His trek to the top of the football world supports our belief that playing multiple sports within the education-based structure – as opposed to a single-sport focus in a non-school program – is the best route to future success.
Mahomes experienced the benefits of playing multiple sports – better leadership and teamwork skills from cross-training, reduced risk of burnout in one sport, a variety of experiences from involvement with different sports and teams, reduced risk of overuse injuries in one sport and exposure to a variety of coaching styles.
Many parents believe that in order for their son or daughter to earn a college scholarship and eventually play at the professional level, they have to specialize in one sport year-round. This pattern has led to the proliferation of non-school programs and coaches, many of which stray from the education-based focus of high school sports.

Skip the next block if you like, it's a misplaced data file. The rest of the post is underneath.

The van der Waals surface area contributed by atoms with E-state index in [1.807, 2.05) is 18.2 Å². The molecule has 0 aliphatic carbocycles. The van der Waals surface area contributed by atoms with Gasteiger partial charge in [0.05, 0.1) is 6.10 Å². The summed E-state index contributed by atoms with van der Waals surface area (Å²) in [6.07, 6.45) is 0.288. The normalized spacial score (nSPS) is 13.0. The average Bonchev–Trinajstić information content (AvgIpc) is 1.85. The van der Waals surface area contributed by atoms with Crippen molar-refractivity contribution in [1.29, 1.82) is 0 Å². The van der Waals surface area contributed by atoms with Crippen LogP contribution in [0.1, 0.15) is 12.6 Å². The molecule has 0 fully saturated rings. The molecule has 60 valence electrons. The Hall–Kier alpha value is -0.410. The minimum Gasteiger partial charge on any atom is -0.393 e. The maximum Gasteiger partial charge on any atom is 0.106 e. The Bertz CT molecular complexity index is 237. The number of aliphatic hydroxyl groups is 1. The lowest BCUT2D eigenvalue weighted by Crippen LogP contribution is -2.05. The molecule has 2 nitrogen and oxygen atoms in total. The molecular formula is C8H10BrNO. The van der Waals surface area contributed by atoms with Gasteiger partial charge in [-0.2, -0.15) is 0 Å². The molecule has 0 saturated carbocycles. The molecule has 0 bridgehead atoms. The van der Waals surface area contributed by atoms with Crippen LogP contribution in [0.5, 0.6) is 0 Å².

While there are a few who achieve elite status in a sport, the majority of people who participate do not. We believe the multiple-sport path demonstrated by Mahomes is the best route to attaining athletic success and lifelong enjoyment of sports.
BIRMINGHAM – Bob Jones High School’s Fusion team beat Grissom 3-2 Friday afternoon at the Eplex to claim the 2020 PlayVS ESports Rocket League state championship, and Thompson High School won the League of Legions championship in the second final of the night 2-1 over the Bob Jones Red team.
The Bob Jones Fusion team, coached by Aubree White, is comprised of Joshua Vannoy, Caleb Cooper, Ian Barrier, Jordan Hazuga and Jacob Fruehwald. Grissom’s squad, coached by John Wright and Chris Brown, includes Ian Mackenzie, Kevin dong, Kyle O’Hear, Walker McGilary and Grayson Parker.